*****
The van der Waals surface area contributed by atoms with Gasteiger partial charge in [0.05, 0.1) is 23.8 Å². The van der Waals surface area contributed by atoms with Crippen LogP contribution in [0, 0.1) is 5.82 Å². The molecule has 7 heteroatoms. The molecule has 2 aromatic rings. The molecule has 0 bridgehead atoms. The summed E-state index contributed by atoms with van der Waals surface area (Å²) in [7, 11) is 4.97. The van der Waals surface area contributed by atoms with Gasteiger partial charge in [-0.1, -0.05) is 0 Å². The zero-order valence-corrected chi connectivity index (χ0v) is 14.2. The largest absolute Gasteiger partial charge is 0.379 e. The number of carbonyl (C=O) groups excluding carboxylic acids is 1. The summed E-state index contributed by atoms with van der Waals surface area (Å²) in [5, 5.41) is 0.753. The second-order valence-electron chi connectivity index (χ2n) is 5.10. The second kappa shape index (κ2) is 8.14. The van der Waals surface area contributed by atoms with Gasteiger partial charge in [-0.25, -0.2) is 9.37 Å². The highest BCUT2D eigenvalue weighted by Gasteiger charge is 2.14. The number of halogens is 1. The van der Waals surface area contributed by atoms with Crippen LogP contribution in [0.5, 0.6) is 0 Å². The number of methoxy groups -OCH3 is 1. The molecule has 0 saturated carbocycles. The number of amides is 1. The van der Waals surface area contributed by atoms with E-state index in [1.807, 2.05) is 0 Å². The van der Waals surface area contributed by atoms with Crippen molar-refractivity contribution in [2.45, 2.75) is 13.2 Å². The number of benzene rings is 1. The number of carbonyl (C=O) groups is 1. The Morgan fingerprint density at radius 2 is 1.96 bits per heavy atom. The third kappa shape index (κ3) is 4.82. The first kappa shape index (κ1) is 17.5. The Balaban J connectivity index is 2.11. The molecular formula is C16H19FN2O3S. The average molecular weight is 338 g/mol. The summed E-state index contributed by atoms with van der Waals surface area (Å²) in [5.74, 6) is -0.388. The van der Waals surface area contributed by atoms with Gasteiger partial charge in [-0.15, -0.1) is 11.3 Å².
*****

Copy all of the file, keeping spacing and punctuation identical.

The van der Waals surface area contributed by atoms with Gasteiger partial charge in [0.05, 0.1) is 23.8 Å². The van der Waals surface area contributed by atoms with Crippen LogP contribution in [0, 0.1) is 5.82 Å². The molecule has 7 heteroatoms. The molecule has 2 aromatic rings. The molecule has 0 bridgehead atoms. The summed E-state index contributed by atoms with van der Waals surface area (Å²) in [7, 11) is 4.97. The van der Waals surface area contributed by atoms with Gasteiger partial charge in [-0.1, -0.05) is 0 Å². The zero-order valence-corrected chi connectivity index (χ0v) is 14.2. The largest absolute Gasteiger partial charge is 0.379 e. The number of carbonyl (C=O) groups excluding carboxylic acids is 1. The summed E-state index contributed by atoms with van der Waals surface area (Å²) in [5, 5.41) is 0.753. The second-order valence-electron chi connectivity index (χ2n) is 5.10. The second kappa shape index (κ2) is 8.14. The van der Waals surface area contributed by atoms with Gasteiger partial charge in [-0.25, -0.2) is 9.37 Å². The highest BCUT2D eigenvalue weighted by Gasteiger charge is 2.14. The number of halogens is 1. The van der Waals surface area contributed by atoms with Crippen LogP contribution in [0.5, 0.6) is 0 Å². The number of methoxy groups -OCH3 is 1. The molecule has 0 saturated carbocycles. The number of amides is 1. The van der Waals surface area contributed by atoms with E-state index in [1.807, 2.05) is 0 Å². The van der Waals surface area contributed by atoms with Crippen molar-refractivity contribution in [2.45, 2.75) is 13.2 Å². The number of benzene rings is 1. The number of carbonyl (C=O) groups is 1. The Morgan fingerprint density at radius 2 is 1.96 bits per heavy atom. The third kappa shape index (κ3) is 4.82. The first kappa shape index (κ1) is 17.5. The Balaban J connectivity index is 2.11. The molecular formula is C16H19FN2O3S. The average molecular weight is 338 g/mol. The summed E-state index contributed by atoms with van der Waals surface area (Å²) in [5.74, 6) is -0.388. The van der Waals surface area contributed by atoms with Gasteiger partial charge in [-0.15, -0.1) is 11.3 Å².